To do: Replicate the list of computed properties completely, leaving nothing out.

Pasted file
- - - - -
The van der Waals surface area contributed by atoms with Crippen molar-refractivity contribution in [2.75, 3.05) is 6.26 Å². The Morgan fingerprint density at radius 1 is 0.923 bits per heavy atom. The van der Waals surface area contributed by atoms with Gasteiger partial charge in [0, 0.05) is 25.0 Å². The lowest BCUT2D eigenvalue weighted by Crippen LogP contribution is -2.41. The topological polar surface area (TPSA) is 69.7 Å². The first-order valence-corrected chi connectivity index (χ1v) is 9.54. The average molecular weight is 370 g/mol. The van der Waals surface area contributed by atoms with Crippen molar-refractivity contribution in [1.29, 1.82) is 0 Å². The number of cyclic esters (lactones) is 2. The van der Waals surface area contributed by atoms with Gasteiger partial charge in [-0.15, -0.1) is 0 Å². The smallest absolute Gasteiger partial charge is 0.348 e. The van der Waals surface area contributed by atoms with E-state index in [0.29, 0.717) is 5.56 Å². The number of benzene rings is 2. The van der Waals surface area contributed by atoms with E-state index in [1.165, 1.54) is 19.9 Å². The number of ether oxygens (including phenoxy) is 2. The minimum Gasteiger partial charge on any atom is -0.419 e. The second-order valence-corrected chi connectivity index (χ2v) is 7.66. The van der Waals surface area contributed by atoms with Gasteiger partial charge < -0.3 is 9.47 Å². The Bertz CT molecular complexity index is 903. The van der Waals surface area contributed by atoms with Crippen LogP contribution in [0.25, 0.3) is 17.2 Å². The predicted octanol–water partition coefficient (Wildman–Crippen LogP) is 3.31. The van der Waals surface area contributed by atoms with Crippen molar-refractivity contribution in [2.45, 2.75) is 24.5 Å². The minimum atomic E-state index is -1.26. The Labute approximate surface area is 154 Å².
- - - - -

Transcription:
The van der Waals surface area contributed by atoms with Crippen molar-refractivity contribution in [2.75, 3.05) is 6.26 Å². The Morgan fingerprint density at radius 1 is 0.923 bits per heavy atom. The van der Waals surface area contributed by atoms with Gasteiger partial charge in [0, 0.05) is 25.0 Å². The lowest BCUT2D eigenvalue weighted by Crippen LogP contribution is -2.41. The topological polar surface area (TPSA) is 69.7 Å². The first-order valence-corrected chi connectivity index (χ1v) is 9.54. The average molecular weight is 370 g/mol. The van der Waals surface area contributed by atoms with Crippen molar-refractivity contribution in [1.29, 1.82) is 0 Å². The number of cyclic esters (lactones) is 2. The van der Waals surface area contributed by atoms with Gasteiger partial charge in [-0.15, -0.1) is 0 Å². The smallest absolute Gasteiger partial charge is 0.348 e. The van der Waals surface area contributed by atoms with E-state index in [0.29, 0.717) is 5.56 Å². The number of benzene rings is 2. The van der Waals surface area contributed by atoms with E-state index in [1.165, 1.54) is 19.9 Å². The number of ether oxygens (including phenoxy) is 2. The minimum Gasteiger partial charge on any atom is -0.419 e. The second-order valence-corrected chi connectivity index (χ2v) is 7.66. The van der Waals surface area contributed by atoms with Gasteiger partial charge < -0.3 is 9.47 Å². The Bertz CT molecular complexity index is 903. The van der Waals surface area contributed by atoms with Crippen LogP contribution in [0.25, 0.3) is 17.2 Å². The predicted octanol–water partition coefficient (Wildman–Crippen LogP) is 3.31. The van der Waals surface area contributed by atoms with Crippen molar-refractivity contribution in [2.45, 2.75) is 24.5 Å². The minimum atomic E-state index is -1.26. The Labute approximate surface area is 154 Å².